Sunday, January 16, 2011


Someone who watches the Food Channel too much asked about the word succulent. It owes its existence to two Latin components: succus, which means juicy, and the suffix –ulentus, signifying “full of or abounding in.”

Other well-known words using the -ulent suffix include corpulent, esculent, flatulent, fraudulent, opulent, truculent, turbulent, and virulent.

But as always, it’s the little-known words that fascinate me. Let’s look at just a few, most of which are no longer used.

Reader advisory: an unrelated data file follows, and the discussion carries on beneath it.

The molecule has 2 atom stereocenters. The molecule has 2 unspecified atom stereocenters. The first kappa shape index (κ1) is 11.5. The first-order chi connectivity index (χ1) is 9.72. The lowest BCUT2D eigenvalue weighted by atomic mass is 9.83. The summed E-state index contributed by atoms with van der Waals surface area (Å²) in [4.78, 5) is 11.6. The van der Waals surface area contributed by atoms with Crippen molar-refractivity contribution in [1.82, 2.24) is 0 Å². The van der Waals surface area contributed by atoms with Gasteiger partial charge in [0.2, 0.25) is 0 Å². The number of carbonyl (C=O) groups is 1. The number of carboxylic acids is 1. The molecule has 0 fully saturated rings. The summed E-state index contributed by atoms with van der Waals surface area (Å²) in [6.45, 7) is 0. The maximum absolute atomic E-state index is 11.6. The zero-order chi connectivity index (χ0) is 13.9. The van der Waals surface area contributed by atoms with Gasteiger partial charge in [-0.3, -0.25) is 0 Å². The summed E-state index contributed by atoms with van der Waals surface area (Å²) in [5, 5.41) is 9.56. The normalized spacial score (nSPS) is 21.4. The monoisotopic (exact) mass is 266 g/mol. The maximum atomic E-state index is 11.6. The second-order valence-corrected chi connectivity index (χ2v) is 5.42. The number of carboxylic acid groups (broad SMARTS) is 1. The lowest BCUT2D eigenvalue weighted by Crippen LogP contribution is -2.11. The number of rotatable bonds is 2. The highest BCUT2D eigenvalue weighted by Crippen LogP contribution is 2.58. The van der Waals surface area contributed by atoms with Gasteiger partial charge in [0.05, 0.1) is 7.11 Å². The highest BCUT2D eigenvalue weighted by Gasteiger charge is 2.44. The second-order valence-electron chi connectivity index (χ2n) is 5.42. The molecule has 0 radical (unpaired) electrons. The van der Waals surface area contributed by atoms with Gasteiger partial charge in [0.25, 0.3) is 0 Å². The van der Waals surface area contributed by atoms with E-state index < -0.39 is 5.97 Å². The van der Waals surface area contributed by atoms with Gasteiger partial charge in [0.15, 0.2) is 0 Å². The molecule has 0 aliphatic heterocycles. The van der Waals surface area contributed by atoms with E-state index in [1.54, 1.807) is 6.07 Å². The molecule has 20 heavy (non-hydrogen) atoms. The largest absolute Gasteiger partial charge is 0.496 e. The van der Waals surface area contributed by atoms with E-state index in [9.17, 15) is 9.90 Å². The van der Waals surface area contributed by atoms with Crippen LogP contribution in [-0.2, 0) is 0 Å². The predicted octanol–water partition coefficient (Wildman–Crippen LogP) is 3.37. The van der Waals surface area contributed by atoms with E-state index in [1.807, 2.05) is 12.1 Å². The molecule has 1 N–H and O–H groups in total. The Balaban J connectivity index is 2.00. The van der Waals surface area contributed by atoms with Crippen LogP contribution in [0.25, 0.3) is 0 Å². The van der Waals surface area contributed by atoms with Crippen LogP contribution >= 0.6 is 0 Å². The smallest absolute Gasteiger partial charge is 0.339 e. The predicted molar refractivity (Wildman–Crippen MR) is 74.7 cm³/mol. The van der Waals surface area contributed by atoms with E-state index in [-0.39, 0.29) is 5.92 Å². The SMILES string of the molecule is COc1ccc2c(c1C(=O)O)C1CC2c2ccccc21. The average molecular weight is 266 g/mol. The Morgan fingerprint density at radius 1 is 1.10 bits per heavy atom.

• amarulent: full of bitterness
  • bucculent: blubber-cheeked
  • cinerulent: full of ashes
  • crassulent: very fat
  • flocculent: resembling tufts of wool
  • frustulent: full of small pieces
  • jussulent: full of broth
  • lutulent: muddy
  • pisculent: full of fish
  • rorulent: covered with dew
  • temulent: intoxicated

Available from McFarland & Co.: Word Parts Dictionary, 2nd edition

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